If #Asteroid Ford Hit The Earth, Would It Make a Sound?

On November 6, 2013 by Mike

NASA – Composite of 13 Eta Aquarid meteors.

Well, since 13852 Ford (the asteroid formerly known as 1999 XM96) is a main-belt asteroid, it won’t hit the Earth. Any other questions?

Let’s, for a moment, suspend our disbelief and assume that a similar near-Earth asteroid that we “have never seen or doesn’t exist” does impact the Earth’s atmosphere. What then? Does it come crashing to the ground in a flaming mess? Does it take down everything in its path or just fizzle in the atmosphere? My money is on the latter. That it would make a great spectacle of itself at the time, and then be quickly forgotten when something bigger comes along.

Since asteroid Ford (no relation to Toronto’s Rob Ford) is a rather small asteroid at about 5-m or so in diameter, it really wouldn’t pack much of a punch. Sure, it would talk a mean talk but, when it came down to it, we could only expect it to carry an energy equivalent to about 6.8kT (less than 1/2 a Hiroshima atomic bomb). Not much in the grand scheme of things (unless, of course, it was trailed by a bigger ‘brother’). In short, it would appear as a pretty spectacular daylight fireball and likely burst at an altitude of about 35km. Large pieces would likely survive to the ground but they would fall at their terminal velocity (not cosmic velocity). So, we’d have meteorites to pick up!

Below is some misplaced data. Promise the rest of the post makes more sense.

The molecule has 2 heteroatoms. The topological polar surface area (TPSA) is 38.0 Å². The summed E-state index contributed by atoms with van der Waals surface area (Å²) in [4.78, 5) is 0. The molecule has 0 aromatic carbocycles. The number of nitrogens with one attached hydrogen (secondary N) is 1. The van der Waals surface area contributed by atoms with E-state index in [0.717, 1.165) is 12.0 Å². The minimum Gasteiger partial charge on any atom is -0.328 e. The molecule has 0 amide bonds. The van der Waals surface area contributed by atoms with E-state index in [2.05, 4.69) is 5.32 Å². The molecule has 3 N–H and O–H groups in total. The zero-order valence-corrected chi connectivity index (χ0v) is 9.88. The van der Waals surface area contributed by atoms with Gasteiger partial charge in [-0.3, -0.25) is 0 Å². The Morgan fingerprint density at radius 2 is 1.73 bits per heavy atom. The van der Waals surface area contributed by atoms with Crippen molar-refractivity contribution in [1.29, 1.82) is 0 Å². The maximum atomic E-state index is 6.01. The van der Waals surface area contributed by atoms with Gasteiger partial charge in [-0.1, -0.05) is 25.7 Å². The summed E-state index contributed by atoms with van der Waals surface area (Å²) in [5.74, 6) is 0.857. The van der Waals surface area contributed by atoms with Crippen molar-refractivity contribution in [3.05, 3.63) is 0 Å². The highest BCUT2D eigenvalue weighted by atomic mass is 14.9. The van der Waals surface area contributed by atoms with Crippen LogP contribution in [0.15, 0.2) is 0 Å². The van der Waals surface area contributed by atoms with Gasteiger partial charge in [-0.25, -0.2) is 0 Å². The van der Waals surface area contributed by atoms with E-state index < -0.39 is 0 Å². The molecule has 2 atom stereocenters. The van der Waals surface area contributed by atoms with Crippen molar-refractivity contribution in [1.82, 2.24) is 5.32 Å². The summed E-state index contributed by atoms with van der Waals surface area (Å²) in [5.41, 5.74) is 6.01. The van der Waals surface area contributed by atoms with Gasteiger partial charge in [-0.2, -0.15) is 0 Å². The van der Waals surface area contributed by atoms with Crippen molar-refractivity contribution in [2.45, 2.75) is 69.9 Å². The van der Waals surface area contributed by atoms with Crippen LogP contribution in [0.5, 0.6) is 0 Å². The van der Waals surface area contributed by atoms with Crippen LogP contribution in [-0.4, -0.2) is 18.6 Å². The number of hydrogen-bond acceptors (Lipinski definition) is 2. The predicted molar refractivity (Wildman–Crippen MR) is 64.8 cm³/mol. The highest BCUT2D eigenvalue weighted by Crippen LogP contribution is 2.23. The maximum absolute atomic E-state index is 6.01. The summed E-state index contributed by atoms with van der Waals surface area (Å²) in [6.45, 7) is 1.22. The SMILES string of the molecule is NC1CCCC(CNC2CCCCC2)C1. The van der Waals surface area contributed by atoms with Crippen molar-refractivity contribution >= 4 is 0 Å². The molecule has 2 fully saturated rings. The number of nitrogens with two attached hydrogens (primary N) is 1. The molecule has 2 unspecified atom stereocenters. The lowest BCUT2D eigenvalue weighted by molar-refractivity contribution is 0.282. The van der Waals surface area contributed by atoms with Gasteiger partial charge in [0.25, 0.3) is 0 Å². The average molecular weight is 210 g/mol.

A good example of a similarly-sized chunk of rock impacting the Earth is the Tagish Lake fall on the morning of January 18th, 2000. The fireball was witnessed by hundreds (if not thousands) of people doing the things that people normally do on a cold morning in the arctic. Which, as far as I can tell, is drinking tea, driving to work, and/or impersonating Elvis. Anyway, the event was, to say the least, quite memorable for all who saw it first-hand as well as those who picked up meteorites in the months following the fall. The frequency of an event like this? About once every 2.5 years. Did it make a sound? Yes.

So, there you have it. If asteroid Ford was, in fact, an Earth-crossing asteroid and it impacted the Earth, it would make a sound. Anything else?

P.S. Not only is there an asteroid Elvis, but there is also an asteroid rocknroll. Both, are just slightly bigger than Ford. Cool.


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